Electro-tactile hearing: Using tactile stimulation to improve music perception in cochlear implant users

Scott Aker

Cochlear implants have changed the lives of many hearing-impaired listeners by bypassing large portions of the auditory system and stimulating the auditory nerve with electrical signals directly. However, while cochlear implants are effective for aiding speech understanding, many finer nuances of sound such as pitch and timbre are lost to the detriment of music perception and enjoyment. Recently, perceptual and neurological links between the auditory system and haptic system have been found, including a vibrotactile device which has been shown to improve speech understanding by supplementing the signal with mechanical vibration on the skin. This Industrial PhD project, a collaboration between DTU and Oticon Medical, investigates the feasibility and methods of supplementing music perception in cochlear implant users with tactile vibrations and other physical sensations. The project is part of a larger collaboration with the University of Southampton and the University of Iceland.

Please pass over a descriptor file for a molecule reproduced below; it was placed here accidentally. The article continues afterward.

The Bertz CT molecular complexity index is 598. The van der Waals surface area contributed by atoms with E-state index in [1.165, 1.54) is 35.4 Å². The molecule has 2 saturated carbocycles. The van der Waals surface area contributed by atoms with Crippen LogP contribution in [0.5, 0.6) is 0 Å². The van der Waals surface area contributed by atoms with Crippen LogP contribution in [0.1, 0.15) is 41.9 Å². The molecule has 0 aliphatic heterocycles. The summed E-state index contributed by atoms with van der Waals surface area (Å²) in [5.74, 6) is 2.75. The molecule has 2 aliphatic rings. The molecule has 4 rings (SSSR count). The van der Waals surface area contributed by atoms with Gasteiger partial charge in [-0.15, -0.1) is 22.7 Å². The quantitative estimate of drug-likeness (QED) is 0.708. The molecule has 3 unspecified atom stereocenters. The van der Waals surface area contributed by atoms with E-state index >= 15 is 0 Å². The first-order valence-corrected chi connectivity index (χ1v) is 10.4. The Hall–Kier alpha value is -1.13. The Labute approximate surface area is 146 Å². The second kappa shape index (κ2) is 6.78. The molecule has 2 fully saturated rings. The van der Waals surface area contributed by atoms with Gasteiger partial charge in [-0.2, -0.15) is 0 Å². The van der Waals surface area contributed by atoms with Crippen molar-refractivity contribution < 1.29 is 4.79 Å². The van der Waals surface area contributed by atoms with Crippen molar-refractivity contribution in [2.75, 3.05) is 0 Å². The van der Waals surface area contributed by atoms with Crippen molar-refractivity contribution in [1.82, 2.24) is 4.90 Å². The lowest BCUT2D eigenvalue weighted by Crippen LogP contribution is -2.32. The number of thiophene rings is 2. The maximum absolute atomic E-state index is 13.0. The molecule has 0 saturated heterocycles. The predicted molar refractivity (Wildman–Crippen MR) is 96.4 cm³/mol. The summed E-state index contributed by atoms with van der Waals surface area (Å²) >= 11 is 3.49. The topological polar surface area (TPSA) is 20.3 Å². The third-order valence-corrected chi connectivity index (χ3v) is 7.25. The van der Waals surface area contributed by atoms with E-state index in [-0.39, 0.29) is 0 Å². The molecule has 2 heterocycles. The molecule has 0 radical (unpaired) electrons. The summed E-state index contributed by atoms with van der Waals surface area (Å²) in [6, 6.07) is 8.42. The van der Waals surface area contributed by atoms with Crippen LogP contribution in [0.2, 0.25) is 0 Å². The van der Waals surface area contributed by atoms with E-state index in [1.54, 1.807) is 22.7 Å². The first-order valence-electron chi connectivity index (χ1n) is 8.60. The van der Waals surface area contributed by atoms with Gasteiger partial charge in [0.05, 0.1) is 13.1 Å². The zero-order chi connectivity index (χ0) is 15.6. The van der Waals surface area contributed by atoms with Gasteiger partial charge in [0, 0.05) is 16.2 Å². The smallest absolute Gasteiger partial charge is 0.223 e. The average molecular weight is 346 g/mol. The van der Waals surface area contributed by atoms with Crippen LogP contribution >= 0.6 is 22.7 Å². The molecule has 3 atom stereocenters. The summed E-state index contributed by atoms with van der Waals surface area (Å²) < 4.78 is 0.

Supervisors: Jeremy Marozeau (DTU Health Tech), Kathleen Scalzo (Oticon Medical), Hamish Innes-Brown (Eriksholm)
This project is supported by Oticon Medical

To Be Completed in 2022

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Scott Charles Aker
Industrial PhD
DTU Health Tech